Born, raised, and educated in Southern California, Tom Hoover moved with his wife and their six children to Ruston in January when he began working both toward his doctorate and as Louisiana Tech’s Chief Information Officer.
But before he knew where to buy milk or get his clothes dry cleaned, he became an overnight on-campus hero when he led the technological battle that COVID-19 waged on the campus community in mid-March.
In just three days, Hoover and his team were able to move 1,700 courses online.
“When most universities took a pause or an extended spring break, we accomplished a minor miracle so our students had continuity in their education,” Hoover said. “Thanks to the generous support of our alumni, we were able to purchase the necessary software required to move to online learning. When the pandemic hit, I had a front row seat to witness how the Tech Family responded and how special our family really is.”
The required software for distance learning was purchased on Wednesday, March 11, in anticipation of a stay-at-home order; the move to online classes was announced two days later — Friday, March 13 — the same day Hoover’s team began training faculty for online classes.
“Our information technology (IT) team showed up and put in the work to make this transition a success,” Hoover said. “That Friday, Saturday, and Sunday, more than 150 faculty came in to be trained on how to use these new instructional technology tools. Monday, March 16 we went live with 1,700 classes.
“Again,” he said, “it was exciting to see the Tech Family come together to achieve great things. Our alumni allowed us to transition to online course delivery in a short period of time.”
The University was able to purchase tools for recording lectures, for video streaming, for taking attendance, and for online testing and exams, along with web cams for faculty and staff who needed them to engage, and of course Zoom technology for live online phone calls. Tech’s IT team also repurposed some older laptops for students who needed one for distance learning, and each Friday the team led an online “Q&A Café” to teach the new technology.
“I’ve been working in higher ed for 21 years and am passionate about it,” Hoover said. “I’m passionate to get the students the tools they need to achieve their educational dreams in an ever-changing world. COVID-19 made it necessary to start educating students online, and Tech really met the challenge.”
The IT team continues to offer training for students and faculty as well as on-demand training.
“Supporting our students, faculty, and staff has been our main goal during the crisis,” he said. “We want to help keep the community safe and at the same time help our students to continue to make progress toward their educational goals.”
Here’s a short Q&A with one of Tech’s newest and most valuable members:
What are some things that jump out at you about Tech after just six months?
I love the strong academics, the beauty of the campus, the Traditions, the dedicated faculty and staff, the loyal alumni.
When did you know you were going to make a career out of IT?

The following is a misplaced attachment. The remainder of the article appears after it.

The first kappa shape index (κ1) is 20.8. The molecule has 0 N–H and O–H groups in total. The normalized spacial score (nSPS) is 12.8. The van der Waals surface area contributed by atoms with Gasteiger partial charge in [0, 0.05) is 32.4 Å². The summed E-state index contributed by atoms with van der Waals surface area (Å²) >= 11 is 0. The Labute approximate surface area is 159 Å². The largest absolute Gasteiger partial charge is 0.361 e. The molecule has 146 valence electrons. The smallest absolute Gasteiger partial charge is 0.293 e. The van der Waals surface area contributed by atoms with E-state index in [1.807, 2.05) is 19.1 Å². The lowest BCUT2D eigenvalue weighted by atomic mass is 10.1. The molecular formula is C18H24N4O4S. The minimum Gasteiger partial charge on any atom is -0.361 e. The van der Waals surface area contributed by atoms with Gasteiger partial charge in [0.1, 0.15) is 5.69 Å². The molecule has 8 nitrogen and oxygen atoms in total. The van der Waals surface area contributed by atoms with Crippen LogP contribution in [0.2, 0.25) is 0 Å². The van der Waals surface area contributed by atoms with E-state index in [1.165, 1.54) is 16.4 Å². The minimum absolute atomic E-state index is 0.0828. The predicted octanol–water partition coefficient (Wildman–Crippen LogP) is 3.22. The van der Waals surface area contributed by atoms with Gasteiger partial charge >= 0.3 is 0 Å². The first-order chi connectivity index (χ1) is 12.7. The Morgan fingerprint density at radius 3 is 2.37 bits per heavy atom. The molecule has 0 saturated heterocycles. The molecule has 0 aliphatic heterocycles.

I was first exposed to IT during graduate school at Pepperdine. I discovered that I enjoyed helping people and had an aptitude for solving problems. Career opportunities presented themselves and a passion for IT grew in me. I have been blessed with a network of supportive mentors who continue to encourage my striving toward innovation and excellence.
What opportunities do you see in IT, in Virtual Reality (VR), and with our library?
The importance of IT has exploded over the last five months due to the pandemic. Louisiana Tech has the opportunity to better integrate IT into all aspects of the University. Over the past few months we have seen this academically, administratively, and for the student experience.
I have a passion for VR, and its applications are endless. I look forward to integrating it across the disciplines.
The Prescott Memorial Library is a core piece of life on campus. It has a great history and valuable collection that students and the community can access. Our hope is to see the library used even more as a central place for student collaboration and learning on campus.
What is your vision for the 21st Century Campus?
The 21st Century Campus is one where information technologies are the circulatory system of the campus. Everything would be part of the information technology network. You would see this through a paperless campus, data-driven decision making, instructional technologies, a solid robust wireless and network infrastructure, unified communications, and so much more cutting-edge technology.
Can you introduce your wife to us? Is she IT savvy too?
Gretchen is an amazing woman. She was an elementary educator for 14 years and junior high ministry director for three years before deciding to stay home with our children. Since we started fostering in 2012, she has become an advocate for children in foster care and involved in supporting and encouraging those who are fostering and adopting and who have adopted. Although she is IT savvy, her passion is helping those in need. She is fiercely loyal and the keeper of the chaos that is our ever-changing family.
Our children and their ages:
We welcomed a foster baby into our family in December; she left foster care in mid-June.
How is online school at your home and how many children do you two have in school?
All of our children are in school and they are all very familiar with Zoom. We are seeing lots of success as some of our children continue occupational therapy, physical therapy, and speech therapy online. We have been very impressed at how these therapists have adapted and are able to continue their work even during this unprecedented time.